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Friday, 17 November, 2000, 07:57 GMT
Fujimori fuels asylum speculation
Mr Fujimori
Mr Fujimori is not commenting on asylum rumours
Embattled Peruvian President, Alberto Fujimori, has cancelled plans to go to the Ibero-American summit, amid speculation that he will seek political asylum in Japan.

Mr Fujimori, 62, is still in Tokyo after the Asia Pacific summit in Brunei and he is refusing to comment on reports he will seek asylum.

Earlier, Peru's opposition won control of the congress for the first time in eight years, dealing a further blow to the president's government.

Valentin Paniagua of the Popular Action Party, was elected speaker by 64 votes to 51, after Martha Hildebrand - one of Mr Fujimori's closest allies - was ousted in a vote of censure on Monday.

Valentin Paniagua
Paniagua: Hitting back for the opposition
Correspondents say the shift of power opens the way for possible congressional efforts to remove Mr Fujimori on grounds of "moral incapacity".

Confusion about Mr Fujimori's standing seems to be growing in Peru after some ministers suggested he might resign before early elections set for April.

On Wednesday, he was said to be flying home early from a foreign summit to quash rumours that he was seeking political asylum abroad.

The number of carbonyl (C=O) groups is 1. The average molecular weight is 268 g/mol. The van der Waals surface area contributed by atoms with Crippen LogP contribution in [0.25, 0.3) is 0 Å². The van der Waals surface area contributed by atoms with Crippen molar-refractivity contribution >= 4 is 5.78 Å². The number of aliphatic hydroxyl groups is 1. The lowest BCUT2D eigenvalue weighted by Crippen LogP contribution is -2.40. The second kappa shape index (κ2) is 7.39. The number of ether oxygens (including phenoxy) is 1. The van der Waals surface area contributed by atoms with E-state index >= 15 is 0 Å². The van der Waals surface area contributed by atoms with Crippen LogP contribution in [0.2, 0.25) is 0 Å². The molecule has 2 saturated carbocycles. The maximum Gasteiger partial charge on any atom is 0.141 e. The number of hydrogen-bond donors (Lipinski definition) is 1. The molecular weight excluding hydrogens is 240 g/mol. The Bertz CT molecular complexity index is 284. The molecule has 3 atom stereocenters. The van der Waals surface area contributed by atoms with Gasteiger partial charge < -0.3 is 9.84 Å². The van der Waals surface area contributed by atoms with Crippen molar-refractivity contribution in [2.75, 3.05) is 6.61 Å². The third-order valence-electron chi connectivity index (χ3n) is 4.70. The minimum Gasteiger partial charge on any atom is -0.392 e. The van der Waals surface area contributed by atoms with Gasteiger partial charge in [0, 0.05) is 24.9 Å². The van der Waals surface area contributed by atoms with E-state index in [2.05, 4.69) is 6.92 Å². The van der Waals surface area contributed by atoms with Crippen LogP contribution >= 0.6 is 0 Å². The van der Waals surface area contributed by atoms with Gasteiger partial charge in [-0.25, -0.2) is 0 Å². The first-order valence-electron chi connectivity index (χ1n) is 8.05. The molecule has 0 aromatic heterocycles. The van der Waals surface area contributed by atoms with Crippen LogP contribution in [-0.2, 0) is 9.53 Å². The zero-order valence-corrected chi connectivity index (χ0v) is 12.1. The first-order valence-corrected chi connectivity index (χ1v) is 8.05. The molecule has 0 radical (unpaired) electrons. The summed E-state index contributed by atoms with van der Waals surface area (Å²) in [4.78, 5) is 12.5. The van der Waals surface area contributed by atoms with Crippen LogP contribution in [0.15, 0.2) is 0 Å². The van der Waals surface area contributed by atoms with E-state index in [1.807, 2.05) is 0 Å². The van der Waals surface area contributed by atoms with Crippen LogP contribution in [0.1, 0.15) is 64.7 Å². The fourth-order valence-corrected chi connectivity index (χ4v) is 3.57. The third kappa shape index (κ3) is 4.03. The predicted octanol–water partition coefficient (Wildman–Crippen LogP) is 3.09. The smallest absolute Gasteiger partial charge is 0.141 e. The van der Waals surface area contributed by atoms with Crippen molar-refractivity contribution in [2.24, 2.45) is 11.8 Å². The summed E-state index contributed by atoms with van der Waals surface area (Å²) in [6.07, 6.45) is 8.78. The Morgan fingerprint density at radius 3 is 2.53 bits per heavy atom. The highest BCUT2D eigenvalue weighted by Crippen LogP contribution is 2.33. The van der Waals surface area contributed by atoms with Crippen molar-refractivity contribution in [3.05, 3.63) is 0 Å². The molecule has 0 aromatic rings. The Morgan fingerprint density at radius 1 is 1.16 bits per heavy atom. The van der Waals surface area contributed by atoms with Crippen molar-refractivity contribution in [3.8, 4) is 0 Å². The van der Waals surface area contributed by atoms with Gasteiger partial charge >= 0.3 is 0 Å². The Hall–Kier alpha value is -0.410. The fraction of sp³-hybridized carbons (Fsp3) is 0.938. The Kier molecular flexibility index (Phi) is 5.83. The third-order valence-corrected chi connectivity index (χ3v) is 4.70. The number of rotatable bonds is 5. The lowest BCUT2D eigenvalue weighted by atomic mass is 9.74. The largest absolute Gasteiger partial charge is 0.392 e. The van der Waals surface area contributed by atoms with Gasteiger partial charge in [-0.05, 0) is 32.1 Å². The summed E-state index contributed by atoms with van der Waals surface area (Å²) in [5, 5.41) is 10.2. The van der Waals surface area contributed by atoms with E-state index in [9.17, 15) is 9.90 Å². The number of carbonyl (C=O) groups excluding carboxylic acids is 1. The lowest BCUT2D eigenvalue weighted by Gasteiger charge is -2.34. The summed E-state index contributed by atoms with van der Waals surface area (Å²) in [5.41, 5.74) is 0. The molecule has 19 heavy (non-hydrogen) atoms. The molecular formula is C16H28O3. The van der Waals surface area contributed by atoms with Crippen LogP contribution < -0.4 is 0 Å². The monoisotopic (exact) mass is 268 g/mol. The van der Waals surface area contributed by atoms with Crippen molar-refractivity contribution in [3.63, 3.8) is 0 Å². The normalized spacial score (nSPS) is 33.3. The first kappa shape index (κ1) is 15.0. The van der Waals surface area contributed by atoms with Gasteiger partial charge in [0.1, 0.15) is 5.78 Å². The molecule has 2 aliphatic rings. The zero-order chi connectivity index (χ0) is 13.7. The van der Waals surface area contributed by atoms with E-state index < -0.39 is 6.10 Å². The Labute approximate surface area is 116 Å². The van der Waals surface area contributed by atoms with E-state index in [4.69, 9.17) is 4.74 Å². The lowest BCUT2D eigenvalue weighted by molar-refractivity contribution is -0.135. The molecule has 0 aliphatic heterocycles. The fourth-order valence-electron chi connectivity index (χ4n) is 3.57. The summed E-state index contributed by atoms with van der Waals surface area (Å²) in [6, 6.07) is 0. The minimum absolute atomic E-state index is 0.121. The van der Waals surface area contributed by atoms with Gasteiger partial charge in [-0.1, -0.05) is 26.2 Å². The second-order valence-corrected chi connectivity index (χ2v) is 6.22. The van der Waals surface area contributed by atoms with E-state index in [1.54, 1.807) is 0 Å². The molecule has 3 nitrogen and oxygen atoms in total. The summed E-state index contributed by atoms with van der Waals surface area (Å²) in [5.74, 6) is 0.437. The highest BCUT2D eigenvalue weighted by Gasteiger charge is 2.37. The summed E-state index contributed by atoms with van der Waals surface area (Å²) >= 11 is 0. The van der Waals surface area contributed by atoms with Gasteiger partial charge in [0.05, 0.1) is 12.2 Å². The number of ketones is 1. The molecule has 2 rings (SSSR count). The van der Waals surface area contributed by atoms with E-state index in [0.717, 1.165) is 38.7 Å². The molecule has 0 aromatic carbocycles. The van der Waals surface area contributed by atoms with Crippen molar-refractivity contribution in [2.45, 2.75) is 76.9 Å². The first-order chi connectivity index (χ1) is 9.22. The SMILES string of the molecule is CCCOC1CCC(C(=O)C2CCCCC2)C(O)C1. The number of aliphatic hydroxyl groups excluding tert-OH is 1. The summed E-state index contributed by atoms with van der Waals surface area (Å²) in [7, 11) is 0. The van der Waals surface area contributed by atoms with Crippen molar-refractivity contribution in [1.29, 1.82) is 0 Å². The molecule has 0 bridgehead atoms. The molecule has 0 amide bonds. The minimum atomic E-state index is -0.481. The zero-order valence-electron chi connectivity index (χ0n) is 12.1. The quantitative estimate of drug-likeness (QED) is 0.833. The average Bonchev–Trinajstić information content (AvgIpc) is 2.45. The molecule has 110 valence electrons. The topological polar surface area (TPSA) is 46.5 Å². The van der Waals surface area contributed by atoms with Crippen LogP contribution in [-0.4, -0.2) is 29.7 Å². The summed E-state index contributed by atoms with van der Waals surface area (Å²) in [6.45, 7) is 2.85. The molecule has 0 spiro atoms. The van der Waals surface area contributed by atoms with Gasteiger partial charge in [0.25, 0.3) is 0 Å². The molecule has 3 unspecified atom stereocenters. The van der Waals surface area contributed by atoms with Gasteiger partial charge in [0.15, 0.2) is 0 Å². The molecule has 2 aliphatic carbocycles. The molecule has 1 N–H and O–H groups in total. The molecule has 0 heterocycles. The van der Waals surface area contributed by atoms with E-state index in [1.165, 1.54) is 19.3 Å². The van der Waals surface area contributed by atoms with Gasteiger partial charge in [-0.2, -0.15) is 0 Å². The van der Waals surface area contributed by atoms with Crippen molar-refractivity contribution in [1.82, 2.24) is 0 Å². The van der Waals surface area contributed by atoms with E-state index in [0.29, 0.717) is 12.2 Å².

But now, it appears that he will not now return for the Ibero-American summit in Panama City on Friday and Saturday.

Heads of state from Latin America, Spain and Portugal are gathering for the tenth annual meeting.

The summit is being seen as an opportunity to discuss the controversial US-backed plan to combat drugs in Colombia.


Mr Fujimori's crisis erupted over a bribery scandal involving the president's then spy chief Vladimiro Montesinos - he fled to Panama, but returned after failing to be granted asylum.

He has now vanished.

Workers protest in Lima
Popular pressure is mounting on Fujimori to resign
Mr Fujimori's ability to govern has been increasingly questioned ever since and he has promised to step down in July 2001, four years early.

But the opposition has been putting pressure on him to resign immediately.

Peru's attorney general is also investigating reports that Mr Fujimori indirectly received election funds from slain Colombian drug baron Pablo Escobar.

Congress has the power to declare the presidency vacant due to "moral incapacity", but needs consensus to do so. And so far there is no agreement among opposition politicians on the issue.

Correspondents say having an opposition speaker could pave the way for ousting Mr Fujimori.

But after his election, Mr Paniagua said although the president's removal was a possibility, the decision was not in the hands of congress leaders.

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See also:

15 Nov 00 | Americas
Secret dungeons found in Peru
14 Nov 00 | Americas
Pressure piled on Fujimori
26 Oct 00 | Americas
Hunt for Peru spy chief
27 Sep 00 | Americas
Peru halts spy investigation
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